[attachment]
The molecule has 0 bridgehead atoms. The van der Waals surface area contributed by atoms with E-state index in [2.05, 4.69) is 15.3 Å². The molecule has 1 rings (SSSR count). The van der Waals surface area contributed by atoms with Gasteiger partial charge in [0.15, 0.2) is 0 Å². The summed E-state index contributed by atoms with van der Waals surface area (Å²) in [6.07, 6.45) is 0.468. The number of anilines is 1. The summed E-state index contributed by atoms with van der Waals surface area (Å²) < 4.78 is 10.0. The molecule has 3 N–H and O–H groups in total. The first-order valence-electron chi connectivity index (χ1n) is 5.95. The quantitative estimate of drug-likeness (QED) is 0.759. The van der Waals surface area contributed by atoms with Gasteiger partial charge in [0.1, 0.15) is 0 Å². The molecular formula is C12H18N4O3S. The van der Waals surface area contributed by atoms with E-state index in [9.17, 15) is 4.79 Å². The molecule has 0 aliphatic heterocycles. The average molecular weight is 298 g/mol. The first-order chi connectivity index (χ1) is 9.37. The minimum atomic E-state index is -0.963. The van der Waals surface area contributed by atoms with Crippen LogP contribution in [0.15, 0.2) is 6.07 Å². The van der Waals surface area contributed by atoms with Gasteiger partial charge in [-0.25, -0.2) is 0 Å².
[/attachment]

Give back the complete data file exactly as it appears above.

The molecule has 0 bridgehead atoms. The van der Waals surface area contributed by atoms with E-state index in [2.05, 4.69) is 15.3 Å². The molecule has 1 rings (SSSR count). The van der Waals surface area contributed by atoms with Gasteiger partial charge in [0.15, 0.2) is 0 Å². The summed E-state index contributed by atoms with van der Waals surface area (Å²) in [6.07, 6.45) is 0.468. The number of anilines is 1. The summed E-state index contributed by atoms with van der Waals surface area (Å²) < 4.78 is 10.0. The molecule has 3 N–H and O–H groups in total. The first-order valence-electron chi connectivity index (χ1n) is 5.95. The quantitative estimate of drug-likeness (QED) is 0.759. The van der Waals surface area contributed by atoms with Gasteiger partial charge in [0.1, 0.15) is 0 Å². The molecular formula is C12H18N4O3S. The van der Waals surface area contributed by atoms with E-state index in [9.17, 15) is 4.79 Å². The molecule has 0 aliphatic heterocycles. The average molecular weight is 298 g/mol. The first-order chi connectivity index (χ1) is 9.37. The minimum atomic E-state index is -0.963. The van der Waals surface area contributed by atoms with Crippen LogP contribution in [0.15, 0.2) is 6.07 Å². The van der Waals surface area contributed by atoms with Gasteiger partial charge in [-0.25, -0.2) is 0 Å².